it-came-from-beneath-the-sea_592x299-7

It Came from Beneath the Sea

Friday, February 11 - Saturday, February 12, 2011

“Originally bearing the title Monster from the Deep, It Came from Beneath the Sea (1955) marked the maiden voyage of the long-running partnership of Harryhausen and Schneer. Harryhausen began by making a study of cephalopod mollusks at the Hermosa Beach Aquarium while Schneer met with executive producer Sam Katzman to lock down a budget. Writer George Worthing Yates (fresh from the job of writing the giant ant movie Them! [1954] for Warner Brothers) fleshed out Steve Fisher’s step outline, changing the title to Monster Beneath the Sea. The final shooting script bearing that title was delivered in September 1954, with the name-change occurring two months later. Harryhausen had begun filming his effects sequences in August. Pressure from the front office to curtail costs resulted in an effects compromise that has largely gone unnoticed, except by marine biologists and trainspotters: the eponymous octopod has only six tentacles. Harryhausen diverted attention from this deficiency by keeping the Beast below the waterline with at least one limb moving at all times, having anticipated that moviegoers would rather watch the one tentacle in motion than five at rest.

“Cast as the two-fisted hero of It Came from Beneath the Sea was Kenneth Tobey, star of both The Thing from Another World (1951) and The Beast from 20,000 Fathoms. A native of Oakland, California, Tobey had been a classmate of Gregory Peck and Eli Wallach at New York’s Neighborhood Playhouse, and made an impression in an uncredited bit in the service comedy I Was a Male War Bride (1949) with Cary Grant. Paired with Tobey as a female scientist was Faith Domergue, a discovery of Howard Hughes, who bought the New Orleans-born actress’ Warners contract with the intention of molding her to be the next Jane Russell. (That same year, Domergue starred in the future cult favorites This Island Earth and Cult of the Cobra).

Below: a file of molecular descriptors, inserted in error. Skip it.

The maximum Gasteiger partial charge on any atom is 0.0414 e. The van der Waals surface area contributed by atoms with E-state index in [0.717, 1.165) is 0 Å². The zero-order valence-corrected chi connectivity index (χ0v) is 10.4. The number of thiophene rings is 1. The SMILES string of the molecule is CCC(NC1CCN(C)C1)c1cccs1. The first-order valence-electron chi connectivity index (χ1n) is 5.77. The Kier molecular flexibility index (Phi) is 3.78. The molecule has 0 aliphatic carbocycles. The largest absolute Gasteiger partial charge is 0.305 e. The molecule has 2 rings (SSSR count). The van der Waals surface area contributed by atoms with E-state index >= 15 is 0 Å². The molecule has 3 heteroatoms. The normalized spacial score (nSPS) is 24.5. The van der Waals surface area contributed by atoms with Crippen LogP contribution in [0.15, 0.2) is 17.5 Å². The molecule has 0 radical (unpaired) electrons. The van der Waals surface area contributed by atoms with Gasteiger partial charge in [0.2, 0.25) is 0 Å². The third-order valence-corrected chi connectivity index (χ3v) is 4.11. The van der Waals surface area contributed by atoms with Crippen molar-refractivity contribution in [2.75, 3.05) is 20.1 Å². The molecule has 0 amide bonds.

“To keep shooting costs low, director Robert Gordon shot inside an actual submarine, both above and under water, using handheld cameras. For a scene that takes place on a stretch of Pacific coastline, Gordon and his crew dumped several truckloads of sand onto a soundstage at Columbia, which they backed with a rear screen projection. During their scene together, Tobey found himself sinking through the sand to the point of appearing shorter than Domergue on camera, forcing him to dig himself out of the hole between every take. A more extensive love scene had been written for the characters but was literally torn out of the shooting script by Sam Katzman, to keep principal photography from going over schedule.

“The price tag on It Came from Beneath the Sea was a miserly $150,000, approximately $26,000 of which paid for Harryhausen’s special effects. The first Harryhausen-Schneer production was a bona fide success at the time of its release in mid 1955 and established a distinctive template for terror married to spectacle. Harryhausen-Schneer followed this with Earth vs. the Flying Saucers (1956), heaping destruction this time on Washington, D.C.” – Turner Classic Movies

  • Country USA
  • Language English
  • Rating NR
  • Year 1955
  • Running Time 79 minutes
  • Director Robert Gordon